Fashion Details in Pre-Raphaelite Art

The Pre-Raphaelites and the artists they inspired are known for their attention to detail.  While their  attention to nature is perhaps a more widely known aspect of Pre-Raphaelite art, their meticulous representation of clothing does not escape my notice.   Of course, there are many examples to choose from since Pre-Raphaelite art is rich with drapery and medieval-inspired costumes.   They were masters at painting lush fabrics and textures that you can easily imagine the feel of when viewing the painting.   I could fill this post with a large selection of images, but in the interest of length and time I will share a few of my favorite examples:

Dante Gabriel Rossetti, a founding member of The Pre-Raphaelite Brotherhood, frequently used jewelry and props in his works (See Hair Adornment in Rossetti Paintings and Rossetti and his Baubles).  In several paintings, he seems to have used the same gauzy scarf:

The Bower Meadow

The Bower Meadow

bower2

The Bower Meadow detail

The Blessed Damozel

The Blessed Damozel

The Blessed Damozel detail

The Blessed Damozel detail

La Ghirlandata

La Ghirlandata

La Ghirlandata detail

La Ghirlandata detail

Veronica Veronese

Veronica Veronese

Veronica Veronese detail

Veronica Veronese detail

One of my favorite fashion details depicted in art is Hesperus by Sir Joseph Noel Paton.  While not a member of The Pre-Raphaelite Brotherhood, Paton is noted for painting in the Pre-Raphaelite style and Hesperus is a good example of this.  I particularly love the embroidery on the sleeves.  (Oh, the sleeves!  What lovely sleeves!)

 

Hesperus

Hesperus detail

Another example of a detail that always impresses me is how realistically Charles Edward Halle  represents black lace in his painting Luna.  The lace on the cuff appears so thin and delicate.

Luna

Luna

Luna detail

Luna detail

Speaking of Pre-Raphaelites and fashion, designer Diane von Furstenburg has mentioned the Pre-Raphs as an inspiration for her latest collection.  “I’ve gone back to antiquity; the Ancient Greeks, the Land of the Pharoahs,” announced Diane von Furstenberg, backstage before her show. “It’s all about draping, Pre-Raphaelite colours, the paintings of Alma-Tadema.” (via The Telegraph)  Also, this brief piece at Style.com draws a direct relation from the Millais painting of Ophelia to our modern Boho-chic.  And who can ignore the Pre-Raphaelite influence upon “hippie” fashion?  The Beautiful Necessity (one of my favorite blogs) has a delightful and thoughtful post entitled Pre-Raphaelites and Hippie Beads.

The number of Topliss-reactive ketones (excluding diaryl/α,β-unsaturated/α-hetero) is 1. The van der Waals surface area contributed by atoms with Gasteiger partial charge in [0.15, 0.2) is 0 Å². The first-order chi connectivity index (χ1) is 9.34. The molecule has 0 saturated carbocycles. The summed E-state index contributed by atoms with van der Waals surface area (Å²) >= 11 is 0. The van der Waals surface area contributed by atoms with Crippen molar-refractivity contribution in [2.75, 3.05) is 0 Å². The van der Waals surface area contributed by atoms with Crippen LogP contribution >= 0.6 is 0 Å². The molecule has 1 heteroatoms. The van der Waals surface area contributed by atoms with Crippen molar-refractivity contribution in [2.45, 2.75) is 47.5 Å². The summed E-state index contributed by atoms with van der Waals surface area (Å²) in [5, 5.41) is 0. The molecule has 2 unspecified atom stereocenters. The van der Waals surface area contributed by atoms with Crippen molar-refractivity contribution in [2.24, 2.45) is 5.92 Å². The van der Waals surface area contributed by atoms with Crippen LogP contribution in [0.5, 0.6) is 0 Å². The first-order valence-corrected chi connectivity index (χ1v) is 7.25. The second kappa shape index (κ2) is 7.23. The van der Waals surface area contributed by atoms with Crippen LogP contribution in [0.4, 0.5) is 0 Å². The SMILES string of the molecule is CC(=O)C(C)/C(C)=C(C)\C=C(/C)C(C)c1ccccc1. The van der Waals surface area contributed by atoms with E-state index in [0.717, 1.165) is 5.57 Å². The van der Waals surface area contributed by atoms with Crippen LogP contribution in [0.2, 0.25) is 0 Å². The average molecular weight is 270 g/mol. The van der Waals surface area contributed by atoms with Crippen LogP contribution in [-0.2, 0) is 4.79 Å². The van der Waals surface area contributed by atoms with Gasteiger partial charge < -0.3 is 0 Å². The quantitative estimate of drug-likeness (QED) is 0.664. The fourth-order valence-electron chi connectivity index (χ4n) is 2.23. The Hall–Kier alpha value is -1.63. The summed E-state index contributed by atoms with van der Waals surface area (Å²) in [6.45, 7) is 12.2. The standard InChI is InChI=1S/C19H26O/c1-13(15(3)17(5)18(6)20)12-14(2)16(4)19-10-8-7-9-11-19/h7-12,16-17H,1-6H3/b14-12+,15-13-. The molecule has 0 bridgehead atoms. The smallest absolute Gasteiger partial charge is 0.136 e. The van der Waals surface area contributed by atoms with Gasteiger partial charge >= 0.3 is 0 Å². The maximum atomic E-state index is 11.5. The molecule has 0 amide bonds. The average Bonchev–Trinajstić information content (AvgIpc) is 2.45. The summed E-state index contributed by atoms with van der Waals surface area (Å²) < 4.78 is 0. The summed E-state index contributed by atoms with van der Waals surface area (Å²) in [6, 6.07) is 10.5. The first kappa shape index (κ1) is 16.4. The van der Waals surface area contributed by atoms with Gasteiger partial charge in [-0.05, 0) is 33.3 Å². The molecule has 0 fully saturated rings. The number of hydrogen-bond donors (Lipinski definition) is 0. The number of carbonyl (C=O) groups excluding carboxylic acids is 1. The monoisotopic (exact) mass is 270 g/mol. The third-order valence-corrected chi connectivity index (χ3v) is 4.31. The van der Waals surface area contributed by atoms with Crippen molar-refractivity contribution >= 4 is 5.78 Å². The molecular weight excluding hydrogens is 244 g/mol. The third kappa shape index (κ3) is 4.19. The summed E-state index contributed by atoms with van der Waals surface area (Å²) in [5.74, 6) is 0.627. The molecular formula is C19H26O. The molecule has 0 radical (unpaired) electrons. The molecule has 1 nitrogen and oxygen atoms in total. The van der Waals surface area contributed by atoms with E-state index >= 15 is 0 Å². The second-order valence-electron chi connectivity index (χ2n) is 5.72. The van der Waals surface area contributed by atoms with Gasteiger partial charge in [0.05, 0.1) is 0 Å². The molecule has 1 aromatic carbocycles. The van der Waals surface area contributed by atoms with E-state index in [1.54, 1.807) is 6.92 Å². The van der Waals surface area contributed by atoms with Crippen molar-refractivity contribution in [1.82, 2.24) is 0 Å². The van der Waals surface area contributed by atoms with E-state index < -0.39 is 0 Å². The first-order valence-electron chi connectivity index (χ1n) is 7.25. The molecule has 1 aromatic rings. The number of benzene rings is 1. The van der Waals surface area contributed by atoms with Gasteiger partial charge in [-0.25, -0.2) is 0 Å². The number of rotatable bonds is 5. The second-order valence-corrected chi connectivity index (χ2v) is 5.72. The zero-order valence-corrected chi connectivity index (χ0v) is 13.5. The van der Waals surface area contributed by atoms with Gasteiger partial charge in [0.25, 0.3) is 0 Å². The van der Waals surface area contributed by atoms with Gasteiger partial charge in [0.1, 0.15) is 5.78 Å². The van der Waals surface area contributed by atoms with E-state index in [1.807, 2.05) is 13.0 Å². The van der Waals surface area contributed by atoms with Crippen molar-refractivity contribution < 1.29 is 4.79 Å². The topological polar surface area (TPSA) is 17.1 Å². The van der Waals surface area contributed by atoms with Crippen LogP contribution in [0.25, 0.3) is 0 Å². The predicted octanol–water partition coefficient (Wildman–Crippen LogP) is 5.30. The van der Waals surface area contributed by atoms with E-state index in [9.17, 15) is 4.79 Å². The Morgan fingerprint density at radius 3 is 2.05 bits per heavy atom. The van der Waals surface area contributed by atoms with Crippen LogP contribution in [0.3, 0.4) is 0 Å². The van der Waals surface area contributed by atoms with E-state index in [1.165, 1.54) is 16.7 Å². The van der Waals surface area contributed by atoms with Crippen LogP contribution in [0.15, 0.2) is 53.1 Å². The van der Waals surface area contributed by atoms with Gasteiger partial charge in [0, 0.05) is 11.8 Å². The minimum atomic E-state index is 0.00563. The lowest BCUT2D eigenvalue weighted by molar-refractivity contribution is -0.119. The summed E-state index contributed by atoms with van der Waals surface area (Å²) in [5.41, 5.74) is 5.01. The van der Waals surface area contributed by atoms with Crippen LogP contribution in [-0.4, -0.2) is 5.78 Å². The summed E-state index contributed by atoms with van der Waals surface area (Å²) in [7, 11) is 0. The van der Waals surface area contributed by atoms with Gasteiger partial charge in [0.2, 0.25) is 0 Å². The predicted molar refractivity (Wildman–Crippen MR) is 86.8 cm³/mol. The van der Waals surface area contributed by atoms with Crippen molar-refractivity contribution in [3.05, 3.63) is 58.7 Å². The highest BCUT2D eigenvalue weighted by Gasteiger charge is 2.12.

In essence, I think it’s safe to say that while the artists that formed the Brotherhood desired to reform the art world, they inadvertently affected the fashion world as well.  And I, for one, am grateful.


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2 thoughts on “Fashion Details in Pre-Raphaelite Art

  1. I find it very interesting to think about how the Pre-Raphs are inspiring modern dressing. I hope to see more rich colors and draping on the catwalks. It surprises me not at all that Diane von Furstenberg would be inspired by them, since she’s known for her flowy, floral designs, and her interest in how fabric moves on the body.

    Also thanks for showing a couple of paintings there, that I hadn’t ever seen, Hesperus and Luna. Luna particularly, what a lovely piece.

    Seven years ago, there was an exhibit at the National Gallery in London called Fabric of Vision (I believe) and it was all about the depiction of fabric and drapery in art. I’m always amazed at how artists can manage to depict the sheen of a satin skirt or the nap of a velvet dress. One of my favorite painters of fabric is Ingres, and Paul Delaroche’s painting of the Execution of Lady Jane Grey has one of the most beautiful depictions of white satin ever. It serves the subject well, since the skirt is worn by the tragic young queen, and the beauty of it lends even more pathos to the heartbreaking scene.

    Anyway, just thought I’d put my two cents in. Thanks for the great article!

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